Classroom Map 4: Groups
Group set up only works for the strongest classroom managers with the most engaging lessons. Usually, when you give directions to students seated in this group format, you could work the words “I’ll give you $140 if you snap your fingers in the next five seconds” and not a single student would snap their fingers, because not a single student was listening to a single word you said. If you still consider classroom management to be a consideration when planning lessons, don't have students seated in groups all year, and don't start the year with students seated in groups.
Students in this setup are most likely to focus on each other, which is ok some of the time. They won’t focus on you at all, which is also ok some of the time. In general, this setup works for lessons where creativity and interaction need to flourish. This is, however, the kind of setup where it can easily seem like every group is talking about what they’re supposed to until you do a wrap up that no one listens to, and not a single student can tell you what they learned in class today, because they didn’t necessarily learn anything.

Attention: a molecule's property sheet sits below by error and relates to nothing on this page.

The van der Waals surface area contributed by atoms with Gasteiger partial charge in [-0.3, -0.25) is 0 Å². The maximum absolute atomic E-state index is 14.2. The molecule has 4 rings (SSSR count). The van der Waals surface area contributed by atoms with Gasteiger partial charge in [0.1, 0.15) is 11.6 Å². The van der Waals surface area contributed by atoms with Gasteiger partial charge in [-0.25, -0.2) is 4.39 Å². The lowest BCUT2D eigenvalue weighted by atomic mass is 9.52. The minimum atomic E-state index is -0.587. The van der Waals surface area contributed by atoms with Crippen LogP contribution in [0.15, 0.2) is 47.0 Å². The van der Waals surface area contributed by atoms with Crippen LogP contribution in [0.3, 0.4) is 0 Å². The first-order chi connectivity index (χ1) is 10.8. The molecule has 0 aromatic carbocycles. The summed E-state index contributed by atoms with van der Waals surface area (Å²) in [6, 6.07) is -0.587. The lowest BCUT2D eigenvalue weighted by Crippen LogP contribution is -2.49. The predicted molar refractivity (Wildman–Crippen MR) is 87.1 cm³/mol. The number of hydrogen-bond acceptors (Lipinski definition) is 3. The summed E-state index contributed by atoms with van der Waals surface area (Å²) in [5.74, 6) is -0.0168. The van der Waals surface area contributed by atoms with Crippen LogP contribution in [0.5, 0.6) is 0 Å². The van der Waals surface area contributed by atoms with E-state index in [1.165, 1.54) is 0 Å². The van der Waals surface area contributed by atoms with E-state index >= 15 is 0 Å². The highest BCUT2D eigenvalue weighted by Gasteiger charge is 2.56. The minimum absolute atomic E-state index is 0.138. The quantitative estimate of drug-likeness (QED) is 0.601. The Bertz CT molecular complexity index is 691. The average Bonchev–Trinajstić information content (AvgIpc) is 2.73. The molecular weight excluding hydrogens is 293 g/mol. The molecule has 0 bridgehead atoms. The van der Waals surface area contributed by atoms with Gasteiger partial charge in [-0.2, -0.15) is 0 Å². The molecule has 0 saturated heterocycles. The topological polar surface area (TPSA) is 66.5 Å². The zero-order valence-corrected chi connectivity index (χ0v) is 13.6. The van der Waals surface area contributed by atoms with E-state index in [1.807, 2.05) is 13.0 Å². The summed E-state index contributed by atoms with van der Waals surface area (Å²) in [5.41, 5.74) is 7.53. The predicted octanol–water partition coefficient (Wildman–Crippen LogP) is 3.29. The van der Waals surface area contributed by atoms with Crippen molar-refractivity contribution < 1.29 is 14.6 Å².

Even though this setup is bad for any form of direct instruction, there are ways to minimize the damage. Notice how the X’s and O’s all have their sides oriented to the front of the classroom. As soon as you face students toward the back of the classroom, they are immediately disengaged, in a hiding spot because you cannot see their faces, and they have a justifiable excuse why they didn’t use any of the hints on the board. They couldn’t see the notes on the board.
If you choose to use this setup, use it for a single day at a time, or for the duration of a single, short, structured project. Don’t set your classroom up like this all the time unless you’re already your school’s classroom management guru, or you’re inviting classroom management mayhem.
**Fun fact, even if you are your school’s classroom management guru, you will be expected to attend professional development training for basic classroom management in which they teach irrelevant twaddle like "have students trace a slice of pizza with a magic marker" hoping that one day, you might eventually become screamers.
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So much of the writing published about education is published by people who don't teach. I figured it was time for a teacher to write about teaching. I've been proud to teach 8th-grade ELA in Dunkirk City Schools since 2007, and to serve at Fredonia State University as an adjunct professor, teaching educational technology since 2017.